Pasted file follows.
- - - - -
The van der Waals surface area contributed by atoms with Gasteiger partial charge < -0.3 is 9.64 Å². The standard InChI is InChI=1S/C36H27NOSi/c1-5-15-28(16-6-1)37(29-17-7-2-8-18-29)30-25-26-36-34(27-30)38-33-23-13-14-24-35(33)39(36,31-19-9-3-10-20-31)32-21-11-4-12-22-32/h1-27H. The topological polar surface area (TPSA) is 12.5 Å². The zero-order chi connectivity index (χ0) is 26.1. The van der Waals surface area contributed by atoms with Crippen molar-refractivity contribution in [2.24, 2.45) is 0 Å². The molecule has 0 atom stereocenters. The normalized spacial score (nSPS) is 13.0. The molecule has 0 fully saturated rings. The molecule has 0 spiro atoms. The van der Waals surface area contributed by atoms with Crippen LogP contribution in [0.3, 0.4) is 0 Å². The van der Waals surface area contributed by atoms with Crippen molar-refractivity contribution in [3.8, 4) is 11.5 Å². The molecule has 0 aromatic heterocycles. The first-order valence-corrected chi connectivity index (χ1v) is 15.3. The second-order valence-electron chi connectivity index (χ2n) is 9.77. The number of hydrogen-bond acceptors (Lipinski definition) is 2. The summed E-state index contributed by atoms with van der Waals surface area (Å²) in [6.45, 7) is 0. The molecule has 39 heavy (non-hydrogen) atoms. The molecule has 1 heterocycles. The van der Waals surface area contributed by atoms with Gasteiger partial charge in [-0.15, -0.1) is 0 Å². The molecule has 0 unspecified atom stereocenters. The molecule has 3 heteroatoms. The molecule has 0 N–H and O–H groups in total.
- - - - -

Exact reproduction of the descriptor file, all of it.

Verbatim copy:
The van der Waals surface area contributed by atoms with Gasteiger partial charge < -0.3 is 9.64 Å². The standard InChI is InChI=1S/C36H27NOSi/c1-5-15-28(16-6-1)37(29-17-7-2-8-18-29)30-25-26-36-34(27-30)38-33-23-13-14-24-35(33)39(36,31-19-9-3-10-20-31)32-21-11-4-12-22-32/h1-27H. The topological polar surface area (TPSA) is 12.5 Å². The zero-order chi connectivity index (χ0) is 26.1. The van der Waals surface area contributed by atoms with Crippen molar-refractivity contribution in [2.24, 2.45) is 0 Å². The molecule has 0 atom stereocenters. The normalized spacial score (nSPS) is 13.0. The molecule has 0 fully saturated rings. The molecule has 0 spiro atoms. The van der Waals surface area contributed by atoms with Crippen LogP contribution in [0.3, 0.4) is 0 Å². The van der Waals surface area contributed by atoms with Crippen molar-refractivity contribution in [3.8, 4) is 11.5 Å². The molecule has 0 aromatic heterocycles. The first-order valence-corrected chi connectivity index (χ1v) is 15.3. The second-order valence-electron chi connectivity index (χ2n) is 9.77. The number of hydrogen-bond acceptors (Lipinski definition) is 2. The summed E-state index contributed by atoms with van der Waals surface area (Å²) in [6.45, 7) is 0. The molecule has 39 heavy (non-hydrogen) atoms. The molecule has 1 heterocycles. The van der Waals surface area contributed by atoms with Gasteiger partial charge in [-0.15, -0.1) is 0 Å². The molecule has 0 unspecified atom stereocenters. The molecule has 3 heteroatoms. The molecule has 0 N–H and O–H groups in total.